It is also preferred that the foam member be produced of a compressible, resilient material with a shape substantially corresponding to the shape of the compartment within the housing. In a preferred embodiment, the foam member will be larger (e.g. have greater external dimensions) than the compartment so that placement of the foam member therein causes (1) the first side of the foam member to be urged against the first side wall of the housing; and (2) the second side of the foam member to be urged against the second side wall of the housing. As a result, the first opening in the foam member (which leads into the bore) will be urged against the first interior surface of the first side wall. Likewise, the second opening in the foam member (which also leads into the bore) will be urged against the second interior surface of the second side wall. This arrangement of components prevents liquid ink retained within the bore from leaking outwardly therefrom and passing downwardly along the interior surfaces of the first and second side walls as described in greater detail below.

An alternative embodiment of the invention will involve a thermal inkjet cartridge having all of the foregoing features which further includes multiple bores (e.g. optimally about 2-9 bores) within the foam member. Each of the bores is configured as described above, with access thereto being provided by multiple openings in the first and second sides of the foam member. Each of the bores will likewise have a longitudinal center axis therethrough which is preferably perpendicular to the longitudinal axis of the foam member. Likewise, in a preferred embodiment, the longitudinal axes of the bores will each be parallel to each other within the foam member, with all of the bores being spaced equidistantly from each other therein.

When the foam member within the ink cartridge is filled with liquid ink, a portion of the ink is retained within the multiple cells (e.g. pores) of the foam member. However, a further portion of the ink is retained in bulk quantity within the elongate bore or bores described above. Because of the considerable volumetric capacity of each bore, substantial amounts of ink may be stored therein. As a result, the ink-retaining capacity of the foam member is substantially increased compared with a foam member lacking any bores or comparable cavities. The bores of the present invention therefore function as internal ink reservoirs from which ink may be drawn on demand during use of the printing system. Furthermore, ink will not leak outwardly from any of the bores in an uncontrolled manner. Leakage is prevented due to (1) the dense, reticulated character of the foam material surrounding each bore;and (2) the direct physical engagement between the openings which lead into each bore and the side walls of the housing.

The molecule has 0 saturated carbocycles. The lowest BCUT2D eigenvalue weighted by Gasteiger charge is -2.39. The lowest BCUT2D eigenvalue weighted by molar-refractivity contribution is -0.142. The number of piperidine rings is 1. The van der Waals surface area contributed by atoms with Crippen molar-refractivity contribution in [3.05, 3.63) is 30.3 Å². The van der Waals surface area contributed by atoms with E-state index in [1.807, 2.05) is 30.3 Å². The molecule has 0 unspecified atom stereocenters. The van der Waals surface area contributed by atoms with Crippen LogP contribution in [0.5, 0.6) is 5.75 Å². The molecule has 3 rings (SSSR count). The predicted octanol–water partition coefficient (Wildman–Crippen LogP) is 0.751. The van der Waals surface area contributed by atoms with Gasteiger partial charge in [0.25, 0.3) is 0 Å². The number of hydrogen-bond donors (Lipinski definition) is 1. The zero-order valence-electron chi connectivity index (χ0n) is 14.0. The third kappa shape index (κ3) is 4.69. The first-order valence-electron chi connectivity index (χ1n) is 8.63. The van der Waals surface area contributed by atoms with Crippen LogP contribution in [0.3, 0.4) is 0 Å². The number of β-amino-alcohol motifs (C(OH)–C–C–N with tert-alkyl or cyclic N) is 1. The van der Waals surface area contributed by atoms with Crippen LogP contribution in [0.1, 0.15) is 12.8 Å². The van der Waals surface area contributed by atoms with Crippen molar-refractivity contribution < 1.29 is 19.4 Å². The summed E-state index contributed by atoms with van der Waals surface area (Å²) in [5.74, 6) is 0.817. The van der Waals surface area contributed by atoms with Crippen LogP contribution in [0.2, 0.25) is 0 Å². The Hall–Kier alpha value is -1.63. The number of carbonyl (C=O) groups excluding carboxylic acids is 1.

Accordingly, the present invention represents an ink cartridge of simple, efficient design which is characterized by a significantly improved ink-retaining (e.g. volumetric) capacity. This goal is achieved without the use of special foam materials or foam members of enlarged size. The present invention therefore represents a considerable advance in the art of ink printing technology. Accordingly, these and other objects, features, and advantages of the invention will be described below in the following Brief Description of the Drawings and Detailed Description of Preferred Embodiments.

BRIEF DESCRIPTION OF THE DRAWINGS

FIG. 1 is an exploded right side perspective view of a representative thermal inkier cartridge which includes a special absorbent foam member produced in accordance with the present invention.

FIG. 2 is an assembled right side perspective view of the ink cartridge of FIG. 1 wherein the foam member is entirely positioned within the cartridge housing.

FIG. 3 is a left side perspective view of the foam member of FIG. 1.

FIG. 4 is a cross-sectional view of the foam member of FIG. 3 taken along line 4--4 of FIG. 3.

FIG. 5 is a cross-sectional view of the foam member of FIG. 1 taken along line 5--5 of FIG. 2 showing the foam member of FIG. 1 and its orientation within the cartridge housing.

FIG. 6 is a cross-sectional view of the foam member of FIG. 3 taken along line 6--6 of FIG. 3.

FIG. 7 is a right side perspective view of an alternative absorbent foam member produced in accordance with the invention, wherein the cross-sectional configuration of the bore therethrough has been modified.

FIG. 8 is a cross-sectional view of the alternative foam member of FIG. 7 taken along line 8--8 of FIG. 7.

FIG. 9 is a right side perspective view of a further alternative absorbent foam member produced in accordance with the invention which includes a plurality of bores therethrough.

FIG. 10 is a left side perspective view of the further alternative foam member of FIG. 9.

FIG. 11 is a cross-sectional view of the further alternative foam member of FIG. 9 taken along line 11--11 of FIG. 10.

FIG. 12 is a cross-sectional view taken along line 12--12 of FIG. 9 showing the further alternative foam member of FIG. 9 within the housing of the ink cartridge of FIG. 1.

FIG. 13 is a cross-sectional view of the further alternative foam member of FIG. 9 taken along line 13--13 of FIG. 10.

FIG. 14 is a right side perspective view of a still further alternative absorbent foam member produced in accordance with the invention, wherein the foam member includes a plurality of bores therethrough in which the cross-sectional configuration of each bore has been modified compared with the embodiment of FIG. 9.